Ballymurphy inquest: Residents fled for their lives
The Ballymurphy Inquest has heard how residents of a street fled for their lives in a hail of gunfire.
Resuming public hearings after several weeks, the inquest is looking into the shooting dead of 10 people in the Ballymurphy area in August 1971.
They died during the first few days after the introduction of internment.
The inquest has now begun to examine the deaths of a priest, Father Hugh Mullan who was 38, and 19-year-old Frank Quinn.
Both men were shot in the evening of 9th August 1971 on waste ground beside Springfield Park, off the Springfield Road.
They had been trying to help another man who had already been shot.
Statements from the time are being read to the court because the witnesses are either deceased or have not been traced.
Who were the victims?
- Father Hugh Mullan, 38, and Francis Quinn, 19, were shot in an area of open ground behind Springfield Park
- Daniel Teggart, 44, Joan Connolly, 44, Noel Phillips, 19, and Joseph Murphy, 41, were shot near the Henry Taggart Army base near Springfield Park
- John Laverty, 20, and Joseph Corr, 43, were shot at separate points at the top of Whiterock Road
- Edward Doherty, 31, was shot at the corner of Brittons Parade and Whiterock Road
- John McKerr, 49, was shot outside the old Corpus Christi Parish
'A mixed area'
Springfield Park was known as a mixed area where Protestants and Catholics lived together.
On one side, on higher ground, was the Protestant Springmartin area.
On the other was the Moyard area which was predominantly Catholic.
Residents of Springfield Park described a tense day of abuse and stone throwing from a loyalist crowd at nearby Springmartin Flats.
Later a nationalist crowd gathered in the street and threw stones back towards Springmartin.
Families caught in the middle said they called for police assistance to protect their homes, but received none.
'Residents held up white baby clothes'
Around 19.30 to 20.00 BST, gunfire began and families with small children began to run away from the area, across waste ground leading to Moyard.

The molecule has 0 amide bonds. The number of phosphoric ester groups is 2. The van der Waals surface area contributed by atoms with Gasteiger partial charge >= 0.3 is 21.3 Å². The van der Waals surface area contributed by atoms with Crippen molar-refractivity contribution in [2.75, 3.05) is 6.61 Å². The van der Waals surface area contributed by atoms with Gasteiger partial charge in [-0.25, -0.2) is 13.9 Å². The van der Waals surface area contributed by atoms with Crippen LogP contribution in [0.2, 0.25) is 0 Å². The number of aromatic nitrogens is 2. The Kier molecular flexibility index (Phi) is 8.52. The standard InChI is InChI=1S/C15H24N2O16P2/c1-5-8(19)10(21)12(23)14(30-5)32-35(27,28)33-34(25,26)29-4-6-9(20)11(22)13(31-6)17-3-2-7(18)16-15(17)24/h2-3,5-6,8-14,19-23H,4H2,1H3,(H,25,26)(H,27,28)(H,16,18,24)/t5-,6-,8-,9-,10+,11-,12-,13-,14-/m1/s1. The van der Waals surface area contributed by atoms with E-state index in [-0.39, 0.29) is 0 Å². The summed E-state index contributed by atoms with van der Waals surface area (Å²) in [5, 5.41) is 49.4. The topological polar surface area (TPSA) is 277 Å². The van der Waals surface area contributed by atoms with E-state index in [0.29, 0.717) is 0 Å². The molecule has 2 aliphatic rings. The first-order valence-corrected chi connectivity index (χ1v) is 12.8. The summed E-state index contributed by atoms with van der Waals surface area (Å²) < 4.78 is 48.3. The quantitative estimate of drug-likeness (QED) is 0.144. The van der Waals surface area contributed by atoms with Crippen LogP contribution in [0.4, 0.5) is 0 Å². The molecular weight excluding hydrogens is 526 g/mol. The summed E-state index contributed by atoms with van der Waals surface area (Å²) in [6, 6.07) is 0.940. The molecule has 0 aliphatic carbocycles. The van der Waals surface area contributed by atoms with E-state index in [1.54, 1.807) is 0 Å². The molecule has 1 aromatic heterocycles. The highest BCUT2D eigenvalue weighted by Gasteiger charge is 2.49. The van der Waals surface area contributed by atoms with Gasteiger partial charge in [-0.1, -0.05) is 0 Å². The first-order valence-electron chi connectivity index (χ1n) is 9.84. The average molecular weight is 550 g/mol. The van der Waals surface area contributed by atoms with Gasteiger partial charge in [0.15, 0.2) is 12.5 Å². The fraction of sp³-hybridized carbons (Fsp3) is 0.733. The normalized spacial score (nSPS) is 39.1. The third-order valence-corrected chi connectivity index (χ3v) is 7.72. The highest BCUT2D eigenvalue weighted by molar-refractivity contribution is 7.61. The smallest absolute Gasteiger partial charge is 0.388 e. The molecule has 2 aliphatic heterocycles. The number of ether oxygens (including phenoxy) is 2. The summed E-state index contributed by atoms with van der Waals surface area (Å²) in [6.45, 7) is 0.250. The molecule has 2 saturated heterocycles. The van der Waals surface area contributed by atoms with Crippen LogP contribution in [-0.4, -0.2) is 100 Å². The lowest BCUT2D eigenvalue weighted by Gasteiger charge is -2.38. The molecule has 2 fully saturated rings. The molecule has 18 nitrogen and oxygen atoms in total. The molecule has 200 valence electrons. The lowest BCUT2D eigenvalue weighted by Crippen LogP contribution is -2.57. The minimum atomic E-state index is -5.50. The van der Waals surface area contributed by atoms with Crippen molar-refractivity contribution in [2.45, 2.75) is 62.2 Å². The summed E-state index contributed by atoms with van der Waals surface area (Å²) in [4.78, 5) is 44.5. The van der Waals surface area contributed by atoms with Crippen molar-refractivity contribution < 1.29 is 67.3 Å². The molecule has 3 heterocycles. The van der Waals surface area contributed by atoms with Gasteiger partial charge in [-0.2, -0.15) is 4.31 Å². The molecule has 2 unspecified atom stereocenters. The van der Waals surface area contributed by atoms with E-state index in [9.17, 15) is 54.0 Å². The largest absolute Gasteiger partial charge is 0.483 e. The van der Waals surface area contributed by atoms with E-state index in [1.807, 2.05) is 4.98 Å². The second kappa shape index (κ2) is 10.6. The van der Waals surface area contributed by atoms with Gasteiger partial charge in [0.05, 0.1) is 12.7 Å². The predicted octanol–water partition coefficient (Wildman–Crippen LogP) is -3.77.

Some men called at nearby homes and offered to take children to safety, sprinting with them during lulls in the gunfire.
Several described seeing the bullets skipping off the road and said that they frequently took cover on pavements and behind garden walls.
Most thought the gunfire came from the Springmartin area, and some described seeing soldiers with weapons directing fire from the roof of Springmartin Flats.
In desperation, some residents held up white baby clothes, bibs and nappies, using them as white flags.
One witness said a man was shot whilst carrying a six-month-old baby girl to safety.
As he fell, another man lifted the child and took her with him.
Bobby Clarke, who survived, was also shot and will later give oral evidence to the inquest,.
He was given the last rites by a neighbour, Father Hugh Mullan.
As more gunfire rang out, Father Mullan was shot twice.
Another man who ran to help him, Frank Quinn, was also shot.
Father Mullan cried out and spoke to other men in the area for the best part of an hour before he fell silent.
Both men died.
Frank Quinn left behind a wife and child.
Six shot dead
None of the witnesses who fled the scene described seeing anyone with a weapon in Springfield Park during the incident.
However some witnesses, including a former soldier who lived in the area, said they had briefly observed gunfire directed towards British soldiers from unknown gunmen.
In total, six people were shot dead in the Ballymurphy area that day.
The inquest will spend until after Easter examining the circumstances of their deaths.
Several military witnesses will be called.
The court heard that so far, seven former soldiers have indicated they will request anonymity during the proceedings.